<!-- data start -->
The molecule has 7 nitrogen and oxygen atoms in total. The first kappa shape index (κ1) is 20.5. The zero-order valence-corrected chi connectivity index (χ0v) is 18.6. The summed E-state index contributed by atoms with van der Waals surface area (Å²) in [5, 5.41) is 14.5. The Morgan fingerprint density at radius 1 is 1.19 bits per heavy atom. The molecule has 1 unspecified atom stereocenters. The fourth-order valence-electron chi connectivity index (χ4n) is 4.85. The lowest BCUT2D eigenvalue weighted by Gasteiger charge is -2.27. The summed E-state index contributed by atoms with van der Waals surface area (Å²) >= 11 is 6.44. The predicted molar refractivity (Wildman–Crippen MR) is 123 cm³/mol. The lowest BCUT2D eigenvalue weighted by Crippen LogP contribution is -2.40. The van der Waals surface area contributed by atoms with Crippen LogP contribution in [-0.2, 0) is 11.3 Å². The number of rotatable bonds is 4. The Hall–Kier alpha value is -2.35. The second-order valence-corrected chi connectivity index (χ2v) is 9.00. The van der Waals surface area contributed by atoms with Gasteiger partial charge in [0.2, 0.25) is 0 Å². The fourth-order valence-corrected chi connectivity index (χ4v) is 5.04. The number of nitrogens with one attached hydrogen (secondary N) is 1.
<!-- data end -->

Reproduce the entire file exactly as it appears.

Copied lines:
The molecule has 7 nitrogen and oxygen atoms in total. The first kappa shape index (κ1) is 20.5. The zero-order valence-corrected chi connectivity index (χ0v) is 18.6. The summed E-state index contributed by atoms with van der Waals surface area (Å²) in [5, 5.41) is 14.5. The Morgan fingerprint density at radius 1 is 1.19 bits per heavy atom. The molecule has 1 unspecified atom stereocenters. The fourth-order valence-electron chi connectivity index (χ4n) is 4.85. The lowest BCUT2D eigenvalue weighted by Gasteiger charge is -2.27. The summed E-state index contributed by atoms with van der Waals surface area (Å²) >= 11 is 6.44. The predicted molar refractivity (Wildman–Crippen MR) is 123 cm³/mol. The lowest BCUT2D eigenvalue weighted by Crippen LogP contribution is -2.40. The van der Waals surface area contributed by atoms with Crippen LogP contribution in [-0.2, 0) is 11.3 Å². The number of rotatable bonds is 4. The Hall–Kier alpha value is -2.35. The second-order valence-corrected chi connectivity index (χ2v) is 9.00. The van der Waals surface area contributed by atoms with Gasteiger partial charge in [0.2, 0.25) is 0 Å². The fourth-order valence-corrected chi connectivity index (χ4v) is 5.04. The number of nitrogens with one attached hydrogen (secondary N) is 1.